Nearby Trouville is one of France’s earliest seaside resorts, known in the mid 19th century as the ‘Queen of the Beaches’, but the town also boasts grand houses, beach front villas and hotels, and a famous daily fish market.
At the easternmost part of the Lower Normandy coast, Honfleur has a 17th century harbour surrounded by elegant tall houses, a fish market and the 15th century church of St Etienne, which now houses a maritime museum. The medieval old town is full of lively shops and cafés. Worth a visit is St Catherine’s church, France’s largest wooden church, built after the hundred years war during a shortage of stone.
Inland from Honfleur, Lisieux is the second most important pilgrimage centre to Ste Therese after Lourdes. The Basilica Ste Therese was constructed in 1925 – one of the largest to be built in the last century – and is beautifully decorated. The city is also well-known for its 12th century Gothic-style Cathredrale St-Pierre, which was where Henry, future king of England, married Eleanor of Aquitaine in 1152.
Further south lies Falaise, which is where William the Conqueror was born in 1027, in a castle set upon a rocky hill overlooking the city. The town also boasts several churches and two abbeys in the surrounding area, but for many the town will be known for the Falaise Pocket, and its battlefields where the allies fought the Germans in August 1944.
For a fun driving tour, follow the Normandy Cider Route – a 40km long loop clearly marked ‘Route du Cidre‘ which visits the producers of AOC Paye d’Auge cider, starting and ending at Cambremer, between Caen and Lisieux, and taking in eleven cider-producing villages, one of which is Beuvron-en-Auge, one of France’s designated Most Beautiful Villages. Most of its houses were built in the 17th century in the half-timbered style, but there is also a 15th century manor house, a small flower-filled square, and plenty of antique and local produce shops. Popular times to visit are during the flower festival in May and the cider festival in October.
If Orne has fewer architectural treasures and historical significance than its counterparts, it makes up for it in natural beauty, being home to large parts of two Natural Regional parks and a number of rural villages and market towns.
In the south, the department capital of Alençan lies on the Sarthe river, and was formerly a centre for lace-making. Today, there is an attractive pedestrianised centre with interesting architectural features, such as the 19th century circular wheat hall, and the 16th century Basilique Notre Dame, with its ornately carved entrance, mosaics and stained glass windows.
Also on the River Sarthe is St-Cenerie-le-Gerei – another of France’s Most Beautiful Villages, with a stone bridge, picturesque cottages, town square and 11th century church. It is popular with artists, with galleries and workshops. For garden lovers a visit to Les Jardins de la Mansonière is a must. It started life in 1986 as a private garden, and has since blossomed into a series of English-inspired garden ‘rooms’, including the rose garden, the moon garden and a Japanese-themed garden.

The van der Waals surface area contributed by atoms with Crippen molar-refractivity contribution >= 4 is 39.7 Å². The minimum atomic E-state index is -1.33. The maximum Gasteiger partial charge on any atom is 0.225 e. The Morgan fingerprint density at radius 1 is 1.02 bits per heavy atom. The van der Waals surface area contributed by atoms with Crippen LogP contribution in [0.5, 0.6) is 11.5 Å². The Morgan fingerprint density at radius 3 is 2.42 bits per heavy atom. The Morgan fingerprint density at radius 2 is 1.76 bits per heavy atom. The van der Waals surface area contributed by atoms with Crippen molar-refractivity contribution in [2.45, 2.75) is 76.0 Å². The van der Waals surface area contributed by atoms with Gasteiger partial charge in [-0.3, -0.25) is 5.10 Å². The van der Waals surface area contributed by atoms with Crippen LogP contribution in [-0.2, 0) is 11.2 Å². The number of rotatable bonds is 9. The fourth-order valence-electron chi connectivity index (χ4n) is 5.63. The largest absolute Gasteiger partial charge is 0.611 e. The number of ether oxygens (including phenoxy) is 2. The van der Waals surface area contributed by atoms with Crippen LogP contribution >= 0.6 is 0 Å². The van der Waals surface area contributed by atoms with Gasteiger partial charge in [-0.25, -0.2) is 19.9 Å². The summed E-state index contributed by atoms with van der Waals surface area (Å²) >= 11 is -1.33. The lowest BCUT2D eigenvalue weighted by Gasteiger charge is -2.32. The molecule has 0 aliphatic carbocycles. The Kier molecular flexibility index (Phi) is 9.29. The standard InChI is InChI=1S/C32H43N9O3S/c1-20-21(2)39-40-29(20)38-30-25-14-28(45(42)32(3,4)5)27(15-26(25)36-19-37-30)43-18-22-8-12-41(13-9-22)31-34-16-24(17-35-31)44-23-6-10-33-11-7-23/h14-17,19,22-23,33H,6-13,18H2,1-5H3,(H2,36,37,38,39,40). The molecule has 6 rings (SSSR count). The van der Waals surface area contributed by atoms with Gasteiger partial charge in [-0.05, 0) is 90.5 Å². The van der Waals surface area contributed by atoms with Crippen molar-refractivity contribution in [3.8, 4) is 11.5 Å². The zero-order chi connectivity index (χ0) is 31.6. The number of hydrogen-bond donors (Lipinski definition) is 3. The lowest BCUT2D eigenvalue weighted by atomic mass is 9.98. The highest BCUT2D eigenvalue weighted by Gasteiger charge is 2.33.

East of Alençan is Bellême, a pretty town set in the Parc Naturel Régional du Perche, which boasts great diversity with fields, rivers, woods and marshlands, and is ideal for walking, cycling and horse-riding on a local ‘percheron’ horses.
Also worth visiting is Argentan, set on the River Orne, which has many historical monuments including the Chateau des Ducs, now a court house, the 12th century Tour Marguerite and two important medieval churches, a chapel and an abbey. The Maison des Dentelles is dedicated to the town’s history of lace-making.
With its glorious coast and lush agricultural interior, with dairy farms and apple orchards, the cuisine produced throughout Normandy is considered some of France’s best, represented by seafood and shellfish, cheese and butter, and cider and apple dishes.
Normandy is France’s largest producer of oysters, and some of the finest come from around the Bay at Mont St Michel. Scallops are also a regional speciality, and Manche produces almost a third of France’s mussels.
The little village of Camembert is located in Orne, and its world-famous cheese can be found throughout the region, as well as the lesser-known Livarot and Pont l’Eveque. Normandy butter, cream and fromage frais are also highly prized.
There might not be any vineyards in Lower Normandy, but the apple orchards do their best to make up for that, producing a range of ciders, including the popular pear cider in Orne, and of course Calvados, the apple-based brandy. This is the place to be for a variety of tarte aux pommes, or apple tarts, as well, and apples find their way into a variety of other dishes, from mussels to chicken and pork.
If you’re looking for a small country property to renovate, Lower Normandy might be the place for you, where in all three departments you can still find village barns and cottages to restore for less than €30,000. For an easier life there’s a large choice of village properties that might need less extensive modernising in the area of €70,000 – 100,000.
On the coast, a small beach property could set you back €170,000, while a chic city apartment in Deauville could cost as much as €500,000. In the €500,000 – 600,000 price range you can find houses in Manche with gite businesses, and large manor houses in Orne.
At the upper end of the scale a country chateau in Calvados might set you back between €1 and 2.5 million, while you won’t get much change for €3m for a cliff top villa with its own private beach in Deauville.